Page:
As COVID-19 cases push hospitals around the country to their limits, medical facilities are facing challenges beyond sick patients. Long hours and an uptick in cyberattacks are putting serious strain on existing cybersecurity defenses. Without the right practices, these defenses may fail, exposing patient and hospital data to hackers and cybercriminals.
Here is why security remains key as the coronavirus outbreak grows more severe — and how hospitals can rise to meet current cybersecurity challenges.
Why Healthcare Data Security Remains Important
While cybersecurity may seem overshadowed by other healthcare concerns, the current crisis makes hospital data security more essential than ever.
Many hospitals and health systems are currently expanding or introducing COVID health data collection programs to get the information needed to combat the novel coronavirus. Many of these same systems are also ramping up data-sharing between institutions to ensure that medical providers around the country have the best possible information to work with.
New operating conditions — like hospitals that set up tents in parking lots to expand their number of available beds — have also changed how hospital systems, like electronic health records, are used and secured.
Current stress on staff may make hospitals more vulnerable to hacks. Cybersecurity professionals were, on average, overworked before the crisis began — an issue that has likely gotten worse as the crisis has progressed. Doctors, nurses and hospital administrators are working overtime, and organizations are bringing on new workers to manage the increased need for professionals. Existing staff may struggle to keep up with good security practices, and new team members may not receive the full training they need to keep data safe.
New information collecting schemes are critical for medical providers — but if the data they collect isn’t secured, it may also put a lot of patients at risk. This patient information may not seem like the most valuable target for hackers — but health data is actually widely sought after by cybercriminals. These hackers use health information, along with other personal information, to construct comprehensive identity packages about individual patients.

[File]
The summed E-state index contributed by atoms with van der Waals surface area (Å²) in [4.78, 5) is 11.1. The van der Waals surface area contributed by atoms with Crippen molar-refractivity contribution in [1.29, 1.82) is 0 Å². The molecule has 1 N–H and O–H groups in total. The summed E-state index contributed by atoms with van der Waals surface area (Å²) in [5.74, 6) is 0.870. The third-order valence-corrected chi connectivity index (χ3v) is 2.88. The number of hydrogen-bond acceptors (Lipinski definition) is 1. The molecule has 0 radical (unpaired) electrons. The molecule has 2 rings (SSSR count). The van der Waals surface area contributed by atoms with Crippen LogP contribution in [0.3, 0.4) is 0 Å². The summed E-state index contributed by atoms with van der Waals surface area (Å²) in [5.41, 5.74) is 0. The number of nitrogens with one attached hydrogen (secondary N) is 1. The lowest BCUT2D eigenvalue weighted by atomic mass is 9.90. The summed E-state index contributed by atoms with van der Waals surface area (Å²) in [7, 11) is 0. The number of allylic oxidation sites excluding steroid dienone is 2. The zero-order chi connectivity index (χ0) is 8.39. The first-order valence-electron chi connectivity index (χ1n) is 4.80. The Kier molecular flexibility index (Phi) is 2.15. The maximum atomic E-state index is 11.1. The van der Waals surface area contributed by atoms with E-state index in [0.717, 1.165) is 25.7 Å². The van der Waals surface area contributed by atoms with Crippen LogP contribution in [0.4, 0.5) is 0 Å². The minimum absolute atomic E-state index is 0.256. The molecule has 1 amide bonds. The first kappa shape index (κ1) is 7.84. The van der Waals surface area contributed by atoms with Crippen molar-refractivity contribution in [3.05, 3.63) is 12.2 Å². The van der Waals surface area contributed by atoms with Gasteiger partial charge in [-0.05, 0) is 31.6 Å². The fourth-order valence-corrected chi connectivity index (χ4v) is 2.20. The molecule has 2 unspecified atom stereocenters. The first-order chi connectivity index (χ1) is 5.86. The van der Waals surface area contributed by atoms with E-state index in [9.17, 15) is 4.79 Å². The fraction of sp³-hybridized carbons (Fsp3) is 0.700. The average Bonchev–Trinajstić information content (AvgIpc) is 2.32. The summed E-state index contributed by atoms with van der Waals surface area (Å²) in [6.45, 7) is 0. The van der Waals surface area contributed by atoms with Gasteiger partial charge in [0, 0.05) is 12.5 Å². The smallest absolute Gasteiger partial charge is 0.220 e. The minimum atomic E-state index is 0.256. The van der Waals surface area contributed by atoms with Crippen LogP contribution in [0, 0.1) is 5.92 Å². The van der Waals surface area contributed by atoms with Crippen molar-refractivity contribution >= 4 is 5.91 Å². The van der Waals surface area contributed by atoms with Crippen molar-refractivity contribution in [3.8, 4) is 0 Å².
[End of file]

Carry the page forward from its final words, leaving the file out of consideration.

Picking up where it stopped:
What Hospitals Can Do to Handle Security
There are steps hospitals can take to ensure that patient and hospital data stays as safe as possible — even while the staff is under immense pressure.
During the crisis, operational security will become more critical. Doctors, nurses and hospital staff should be highly aware of what they are sharing on social media. Personal information should be kept private, and employees must take note of any information in the background of the photos they take. A cybercriminal scouring the posts of doctors and hospital workers may find what they need to break into a network — like a password taped to a monitor.
Advancements in medical device technology has allowed for services, initiatives and changes in healthcare delivery to evolve at a break-neck pace. Smartphones are increasingly integrated into patient care planning, providing internet connectivity to share data to healthcare delivery organizations (HDO), doctors and researchers. It is unfortunately also true that as the medical treatment landscape has evolved, it has been challenged by cyber-attacks. While shows like Homeland have portrayed the vice president’s wireless pacemaker introducing a vulnerability that can be used in an assassination attempt, individual patient harm is not the common scenario HDOs and patients face.
Instead, as a recent report from Positive Technologies indicates, healthcare hackers seem motivated to seek sensitive information and control over a system, compared to stealing financial information, or even money. How does this motivation impact a defense strategy in the already complicated healthcare ecosystem?
Location of care delivery
Let’s begin by understanding the volume of the situation. The average hospital bed has 10 to 15 devices connected to it. With the American Hospital Association count of hospital beds above 6,000 in 2019, this is in the frame of 900,000 devices inside U.S. hospitals. These devices often have Bluetooth or wireless capabilities. An adverse player in the ecosystem can potentially exploit this connectivity with the intention to expand into the HDO network, hospital/device database or elsewhere.
Healthcare has been shifting outside of the HDO to accommodate increasing costs in care delivery, remote patient geography and to accommodate populations that are unable to access an HDO on an ongoing basis. These changes have been great for patients and providers, enabling ongoing monitoring of patients even when they’re not in the HDO. But it also means that some connected devices operate outside of the secured and monitored HDO network, while sending data back to providers within the HDO network. The introduction of these connection points also serve as the introduction of additional threat vectors that need to be managed.